PSJD Public Interest News Digest – November 6, 2015

by Christina Jackson, NALP Director of Public Service Initiatives & Fellowships

Happy Friday!

Here are the week’s headlines:

  • Harvard Law School digitizing US case law and offering it free;
  • Wisconsin law firm launches student loan defense practice;
  • Central New York now has one place the poor can go for civil legal services;
  • Legal Aid of Western Missouri receives grant for pro bono partnerships;
  • Ohio Supreme Court subcommittee says assigned counsel system isn’t broken;
  • Roger Williams University School of Law and Providence law firm open veterans appeals clinic;
  • University of Georgia School of Law to open nation’s first child sexual abuse victim clinic;
  • Rocket Lawyer and Bay Area Legal Aid partners on pilot project;
  • LSC awards Technology Innovation Grants;
  • Spotlight on Public Service Servants;
  • Super Music Bonus!

The summaries:

October 29, 2015 – “Harvard Law School has announced that, with the support of Ravel Law, a legal research and analytics platform, it is digitizing its entire collection of U.S. case law, one of the largest collections of legal materials in the world, and that it will make the collection available online, for free, to anyone with an Internet connection. The ‘Free the Law‘ initiative will provide open, wide-ranging access to American case law for the first time in United States history. ‘Driving this effort is a shared belief that the law should be free and open to all,’ said Harvard Law School Dean Martha Minow. ‘Using technology to create broad access to legal information will help create a more transparent and more just legal system.'” “Said Jim Sandman, president of the Legal Services Corporation, the largest funder of civil legal aid for low-income Americans: ‘This is a great development. Making legal materials and analytical tools available for free will be of great value to non-profit legal aid lawyers in providing essential legal services to low-income people.'” (Harvard Law Today)

October 29, 2015 – “As economists cast wary eyes on the national burden of student loan debt, Horizons Law Group has launched a new, unique practice for student loan defense, led by an experienced bankruptcy attorney. Laurie A. Bigsby, a Pewaukee [Wisconsin] resident, has more than two decades’ experience representing clients in personal finance matters, including Chapter 7 and 13 bankruptcy cases, and administration of probate cases. Her student loan solutions practice centers on a cutting-edge area of law with $1.2 trillion in student loan debt hanging over the nation’s economy. Eerily similar to the mortgage meltdown, digging into these cases often uncovers illegal harassment of borrowers, missing or forged documents, and loans sold off into securitized trusts.” “‘My sole focus is that clients are treated fairly, and allowed due process to seek a resolution,’ she said.” I suspect we will see more of these types of dedicated practices.  (Lake Country Now)

October 29, 2015 –  Here is an excellent collaboration to bring services to those who desperately need them, and don’t always know where to look. “A new one-stop destination will officially open today to serve those basic needs of Central New York’s poor — and vulnerable — population. The George H. Lowe Center for Justice is located on the third floor of Financial Plaza, 221 S. Warren St. in downtown Syracuse. It’s within walking distance of the bus station, the Civic Center and other destinations critical to poor people. The center brings three little-known legal service providers under one roof: Legal Services of Central New York, Legal Aid Society of Mid-New York and the Volunteer Lawyers Project. All three were in separate offices downtown. What’s the difference between the three? To someone in need of legal help, it doesn’t matter. By bringing them into one location, a client will be sent to the appropriate lawyer, regardless of what name they work under. The separate entities are required by law because they are funded with a patchwork of 80 to 90 grants for different purposes: evictions, divorces, etc. But the differences are now masked, with the groups sharing office space and expertise.” (Syracuse.com)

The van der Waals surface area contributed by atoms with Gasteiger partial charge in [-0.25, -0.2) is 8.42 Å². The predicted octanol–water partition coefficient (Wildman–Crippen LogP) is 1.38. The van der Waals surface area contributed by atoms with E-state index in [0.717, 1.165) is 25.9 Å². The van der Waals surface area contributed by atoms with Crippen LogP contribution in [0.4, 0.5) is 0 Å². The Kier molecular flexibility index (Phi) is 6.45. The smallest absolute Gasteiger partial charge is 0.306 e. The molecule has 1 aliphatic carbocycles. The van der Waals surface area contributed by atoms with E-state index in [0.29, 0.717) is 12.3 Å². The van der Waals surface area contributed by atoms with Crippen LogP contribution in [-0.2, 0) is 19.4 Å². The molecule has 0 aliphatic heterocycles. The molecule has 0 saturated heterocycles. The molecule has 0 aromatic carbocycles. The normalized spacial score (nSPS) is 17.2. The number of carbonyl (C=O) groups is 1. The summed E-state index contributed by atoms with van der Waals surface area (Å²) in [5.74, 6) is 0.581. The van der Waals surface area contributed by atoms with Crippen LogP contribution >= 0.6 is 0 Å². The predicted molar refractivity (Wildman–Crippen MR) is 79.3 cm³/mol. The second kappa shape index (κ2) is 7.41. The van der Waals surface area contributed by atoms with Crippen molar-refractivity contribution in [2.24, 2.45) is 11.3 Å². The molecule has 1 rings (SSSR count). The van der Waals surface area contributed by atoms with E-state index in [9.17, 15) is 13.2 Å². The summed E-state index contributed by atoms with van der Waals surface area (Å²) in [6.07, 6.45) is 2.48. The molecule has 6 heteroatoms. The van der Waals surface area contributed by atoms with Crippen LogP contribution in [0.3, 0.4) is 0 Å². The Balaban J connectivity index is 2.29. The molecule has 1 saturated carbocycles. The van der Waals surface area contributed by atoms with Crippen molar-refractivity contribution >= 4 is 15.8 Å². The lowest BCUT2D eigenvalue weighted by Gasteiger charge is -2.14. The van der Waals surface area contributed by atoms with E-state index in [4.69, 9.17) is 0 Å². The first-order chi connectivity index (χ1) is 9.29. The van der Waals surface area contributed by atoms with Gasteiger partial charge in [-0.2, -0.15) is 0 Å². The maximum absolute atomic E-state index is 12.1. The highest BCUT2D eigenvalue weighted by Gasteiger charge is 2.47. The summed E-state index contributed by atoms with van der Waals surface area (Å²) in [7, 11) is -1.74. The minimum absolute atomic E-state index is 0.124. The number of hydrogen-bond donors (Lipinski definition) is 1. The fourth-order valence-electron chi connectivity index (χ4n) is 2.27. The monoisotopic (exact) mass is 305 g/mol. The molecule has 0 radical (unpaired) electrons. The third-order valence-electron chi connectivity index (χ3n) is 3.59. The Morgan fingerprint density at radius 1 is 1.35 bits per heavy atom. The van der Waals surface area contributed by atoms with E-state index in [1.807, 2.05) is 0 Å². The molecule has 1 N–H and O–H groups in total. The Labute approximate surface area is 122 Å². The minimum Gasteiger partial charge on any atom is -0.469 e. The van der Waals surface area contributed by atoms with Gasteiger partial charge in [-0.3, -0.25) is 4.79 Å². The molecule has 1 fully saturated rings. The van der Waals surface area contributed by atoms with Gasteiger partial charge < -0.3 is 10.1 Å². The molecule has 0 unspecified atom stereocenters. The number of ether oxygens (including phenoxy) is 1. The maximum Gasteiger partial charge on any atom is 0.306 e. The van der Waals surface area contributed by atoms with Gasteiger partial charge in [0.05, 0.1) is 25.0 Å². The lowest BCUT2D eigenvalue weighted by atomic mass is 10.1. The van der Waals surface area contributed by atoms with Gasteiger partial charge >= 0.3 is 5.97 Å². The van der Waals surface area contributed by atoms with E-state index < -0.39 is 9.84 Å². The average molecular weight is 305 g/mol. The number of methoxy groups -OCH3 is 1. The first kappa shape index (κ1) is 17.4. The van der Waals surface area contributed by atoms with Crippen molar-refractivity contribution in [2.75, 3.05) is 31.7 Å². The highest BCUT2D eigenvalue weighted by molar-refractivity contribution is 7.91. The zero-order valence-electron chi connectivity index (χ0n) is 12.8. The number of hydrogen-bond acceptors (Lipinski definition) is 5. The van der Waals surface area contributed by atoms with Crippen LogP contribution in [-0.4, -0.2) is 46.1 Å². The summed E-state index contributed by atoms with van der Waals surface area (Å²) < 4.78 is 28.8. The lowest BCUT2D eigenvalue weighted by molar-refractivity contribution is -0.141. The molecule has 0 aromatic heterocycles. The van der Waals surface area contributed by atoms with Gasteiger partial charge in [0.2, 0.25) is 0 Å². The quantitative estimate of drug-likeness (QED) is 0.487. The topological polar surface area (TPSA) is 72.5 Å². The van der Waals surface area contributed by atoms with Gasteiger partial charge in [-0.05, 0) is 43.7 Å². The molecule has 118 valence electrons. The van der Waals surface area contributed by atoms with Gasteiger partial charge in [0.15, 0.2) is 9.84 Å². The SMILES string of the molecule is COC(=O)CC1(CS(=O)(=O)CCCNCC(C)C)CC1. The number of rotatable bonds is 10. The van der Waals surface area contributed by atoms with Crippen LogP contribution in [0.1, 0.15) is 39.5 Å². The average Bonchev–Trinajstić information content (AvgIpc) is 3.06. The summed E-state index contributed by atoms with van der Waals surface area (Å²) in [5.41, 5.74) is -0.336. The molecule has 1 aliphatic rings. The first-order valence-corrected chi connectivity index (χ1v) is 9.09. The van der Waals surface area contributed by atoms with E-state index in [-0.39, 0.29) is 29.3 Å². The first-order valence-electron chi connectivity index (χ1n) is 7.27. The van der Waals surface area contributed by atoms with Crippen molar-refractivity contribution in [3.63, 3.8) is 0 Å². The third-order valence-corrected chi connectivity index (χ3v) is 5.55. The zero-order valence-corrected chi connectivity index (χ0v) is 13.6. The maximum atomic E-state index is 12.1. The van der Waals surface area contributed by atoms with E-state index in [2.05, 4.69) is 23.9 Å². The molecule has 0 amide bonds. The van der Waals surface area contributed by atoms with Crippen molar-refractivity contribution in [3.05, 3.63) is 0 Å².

October 30, 2015 – “Legal Aid of Western Missouri received a 24-month grant worth $257,441 that it will use to create pro bono partnerships with large law firms to help improve neighborhoods in Kansas City’s urban core. The Adopt-a-Neighborhood project seeks to hire attorneys from respected, private law firms to serve as general counsel for needy neighborhoods that have major and often unseen legal needs. Issues range from lack of access to healthy food to blighted properties that never get fixed. Pro bono opportunities may include the simple negotiation of documents and contracts for small community nonprofits, litigating clear title and abandoned property issues, assisting with negotiations to bring a grocery store to a neighborhood, or converting an abandoned warehouse into a community center.”  (Kansas City Business Journal)

October 30, 2015 – “The Ohio Supreme Court on Friday released a report by a subcommittee that found no evidence of abuse in the way judges assign lawyers for poor defendants. The report caps Cuyahoga County Prosecutor Timothy J. McGinty’s years-long and vocal push to restrict judges’ ability to pick private defense attorneys to represent poor defendants who don’t get a public defender. While small changes to state rules should be made to encourage judges to spread cases to more attorneys, “individual courts should remain free to adopt appointment systems,” the court’s Advisory Committee on Case Management Subcommittee on Court Appointments wrote in the 22-page report. The committee submitted the findings to the Ohio Supreme Court, which will consider whether the recommendations should be written into the state rules governing the assigned counsel process.” “The subcommittee rejected the notion that allowing judges to pick defense counsel breeds corruption, saying it found ‘no readily apparent evidence of abuse in the current system.'” The subcommittee recommended changing Ohio’s rules to encourage judges to spread their appointments among the widest possible list of qualified defense attorneys. That process would allow young attorneys to get on the list and begin working more quickly, and would make complaints of favoritism more difficult.” (Cleveland.com)